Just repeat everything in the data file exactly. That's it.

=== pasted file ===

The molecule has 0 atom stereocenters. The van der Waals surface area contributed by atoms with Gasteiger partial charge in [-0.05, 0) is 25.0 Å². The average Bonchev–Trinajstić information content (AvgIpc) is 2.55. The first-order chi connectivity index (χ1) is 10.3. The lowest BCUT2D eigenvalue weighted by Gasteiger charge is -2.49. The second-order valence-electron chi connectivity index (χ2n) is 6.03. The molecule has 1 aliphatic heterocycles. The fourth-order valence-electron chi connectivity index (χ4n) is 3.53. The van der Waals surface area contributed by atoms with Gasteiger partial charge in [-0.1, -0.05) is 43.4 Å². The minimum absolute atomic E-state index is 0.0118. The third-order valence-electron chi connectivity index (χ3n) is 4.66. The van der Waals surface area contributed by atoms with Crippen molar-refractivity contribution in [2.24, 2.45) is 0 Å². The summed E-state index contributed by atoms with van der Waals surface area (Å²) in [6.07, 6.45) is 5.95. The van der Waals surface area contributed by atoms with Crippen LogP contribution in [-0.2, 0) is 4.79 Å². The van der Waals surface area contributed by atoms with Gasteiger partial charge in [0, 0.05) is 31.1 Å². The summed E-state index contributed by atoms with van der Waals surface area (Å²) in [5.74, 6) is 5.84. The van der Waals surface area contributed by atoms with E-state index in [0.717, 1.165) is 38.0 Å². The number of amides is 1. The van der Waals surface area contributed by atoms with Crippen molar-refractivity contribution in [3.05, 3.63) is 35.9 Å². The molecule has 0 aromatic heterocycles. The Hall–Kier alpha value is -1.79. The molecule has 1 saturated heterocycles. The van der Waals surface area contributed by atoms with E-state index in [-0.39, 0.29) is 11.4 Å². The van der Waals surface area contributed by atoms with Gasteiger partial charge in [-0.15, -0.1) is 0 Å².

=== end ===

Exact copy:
The molecule has 0 atom stereocenters. The van der Waals surface area contributed by atoms with Gasteiger partial charge in [-0.05, 0) is 25.0 Å². The average Bonchev–Trinajstić information content (AvgIpc) is 2.55. The first-order chi connectivity index (χ1) is 10.3. The lowest BCUT2D eigenvalue weighted by Gasteiger charge is -2.49. The second-order valence-electron chi connectivity index (χ2n) is 6.03. The molecule has 1 aliphatic heterocycles. The fourth-order valence-electron chi connectivity index (χ4n) is 3.53. The van der Waals surface area contributed by atoms with Gasteiger partial charge in [-0.1, -0.05) is 43.4 Å². The minimum absolute atomic E-state index is 0.0118. The third-order valence-electron chi connectivity index (χ3n) is 4.66. The van der Waals surface area contributed by atoms with Crippen molar-refractivity contribution in [2.24, 2.45) is 0 Å². The summed E-state index contributed by atoms with van der Waals surface area (Å²) in [6.07, 6.45) is 5.95. The van der Waals surface area contributed by atoms with Crippen LogP contribution in [-0.2, 0) is 4.79 Å². The van der Waals surface area contributed by atoms with Gasteiger partial charge in [0, 0.05) is 31.1 Å². The summed E-state index contributed by atoms with van der Waals surface area (Å²) in [5.74, 6) is 5.84. The van der Waals surface area contributed by atoms with E-state index in [0.717, 1.165) is 38.0 Å². The number of amides is 1. The van der Waals surface area contributed by atoms with Crippen molar-refractivity contribution in [3.05, 3.63) is 35.9 Å². The molecule has 0 aromatic heterocycles. The Hall–Kier alpha value is -1.79. The molecule has 1 saturated heterocycles. The van der Waals surface area contributed by atoms with E-state index in [-0.39, 0.29) is 11.4 Å². The van der Waals surface area contributed by atoms with Gasteiger partial charge in [-0.15, -0.1) is 0 Å².